Then today I turned on my television and saw that PlutoTV had a marathon of movies to "salute the troops" and was all "YOU MORON! THAT'S VETERAN'S DAY! THIS IS MEMORIAL DAY WHEN WE REMEMBER THOSE SOLDIERS WHO LOST THEIR LIVES IN SERVICE OF THEIR COUNTRY!" But in my case I was railing against a faceless streaming corporation so it's okay.

Yesterday I had planned to work on home improvement projects, but had to spend the first six hours of my day cleaning my garage wood shop so I could find all the things I needed to actually do the work. Every year I swear I'm going to keep everything organize and clean up as I go... but then I get absorbed in projects and don't do that. So I lose stuff. Which is why I have four hammers, three crowbars, five tape measures, etc. etc.

I found what I needed half-way through cleaning yesterday, so this morning I decided to clean up what was left before continuing work. Alas, it took most of the day so I didn't get much else done. I mean, I did hang the mirror back up in the guest bathroom, so I guess that counts for something.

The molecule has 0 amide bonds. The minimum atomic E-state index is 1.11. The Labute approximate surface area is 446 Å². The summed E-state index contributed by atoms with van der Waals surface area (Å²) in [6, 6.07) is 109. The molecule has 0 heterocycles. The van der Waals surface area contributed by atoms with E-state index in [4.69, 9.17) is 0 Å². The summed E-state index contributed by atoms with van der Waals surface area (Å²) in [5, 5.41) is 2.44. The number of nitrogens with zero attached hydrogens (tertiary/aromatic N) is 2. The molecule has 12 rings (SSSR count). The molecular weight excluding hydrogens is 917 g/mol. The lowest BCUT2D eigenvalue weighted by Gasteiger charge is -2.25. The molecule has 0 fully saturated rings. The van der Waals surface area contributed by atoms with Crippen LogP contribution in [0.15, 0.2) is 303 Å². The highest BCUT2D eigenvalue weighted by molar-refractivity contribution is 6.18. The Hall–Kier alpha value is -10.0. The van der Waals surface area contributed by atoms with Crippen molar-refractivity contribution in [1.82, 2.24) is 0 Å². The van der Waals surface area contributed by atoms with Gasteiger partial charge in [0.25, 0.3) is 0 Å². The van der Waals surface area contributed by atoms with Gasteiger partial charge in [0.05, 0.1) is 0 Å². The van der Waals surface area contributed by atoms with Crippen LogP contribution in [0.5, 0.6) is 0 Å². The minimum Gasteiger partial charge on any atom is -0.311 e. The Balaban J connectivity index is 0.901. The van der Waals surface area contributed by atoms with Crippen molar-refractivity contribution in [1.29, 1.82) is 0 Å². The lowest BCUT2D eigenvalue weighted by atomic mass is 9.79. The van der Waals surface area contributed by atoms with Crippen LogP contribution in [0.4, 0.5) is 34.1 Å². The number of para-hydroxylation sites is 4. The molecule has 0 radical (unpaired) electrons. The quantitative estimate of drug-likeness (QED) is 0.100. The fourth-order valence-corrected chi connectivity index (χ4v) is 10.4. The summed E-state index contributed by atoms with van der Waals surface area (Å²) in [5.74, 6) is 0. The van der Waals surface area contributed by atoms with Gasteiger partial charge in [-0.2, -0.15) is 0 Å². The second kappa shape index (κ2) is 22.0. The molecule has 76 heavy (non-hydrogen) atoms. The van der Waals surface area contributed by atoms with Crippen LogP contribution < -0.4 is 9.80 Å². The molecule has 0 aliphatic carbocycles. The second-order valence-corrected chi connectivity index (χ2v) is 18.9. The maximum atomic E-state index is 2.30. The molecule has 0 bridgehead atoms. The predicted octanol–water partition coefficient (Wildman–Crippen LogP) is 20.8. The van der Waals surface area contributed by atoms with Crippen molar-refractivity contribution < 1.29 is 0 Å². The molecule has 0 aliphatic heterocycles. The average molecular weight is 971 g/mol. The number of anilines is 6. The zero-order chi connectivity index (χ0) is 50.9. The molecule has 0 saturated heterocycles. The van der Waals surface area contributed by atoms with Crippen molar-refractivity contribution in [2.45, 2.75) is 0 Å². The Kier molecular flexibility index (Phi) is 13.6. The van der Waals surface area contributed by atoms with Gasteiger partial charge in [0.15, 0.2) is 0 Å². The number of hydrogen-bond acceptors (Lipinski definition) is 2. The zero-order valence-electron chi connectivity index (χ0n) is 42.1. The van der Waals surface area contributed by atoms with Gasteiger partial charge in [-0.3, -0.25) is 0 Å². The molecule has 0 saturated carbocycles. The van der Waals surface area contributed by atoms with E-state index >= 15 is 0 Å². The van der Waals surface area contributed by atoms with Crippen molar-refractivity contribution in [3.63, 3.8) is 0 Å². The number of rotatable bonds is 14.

It was also my big plan to bake bread today but I didn't, so that counts for nothing.

Any other day that would be sad, but isn't nothing what's supposed to happen on a holiday?

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Missed Opportunities

Posted on May 21st, 2024

Dave!I've mentioned more than a few times here, I try really hard to not have regrets in life (okay, I've probably mentioned it several times... give me a break, I've been blogging for over 20 years!). It's just not worth it to pine away over something you did or didn't do, something you said or didn't say, or somewhere you went or didn't go. Just be happy with what you got out of this life and not worry about the rest. It happened. Or didn't. What more can you do without the ability to travel in time?

That being said...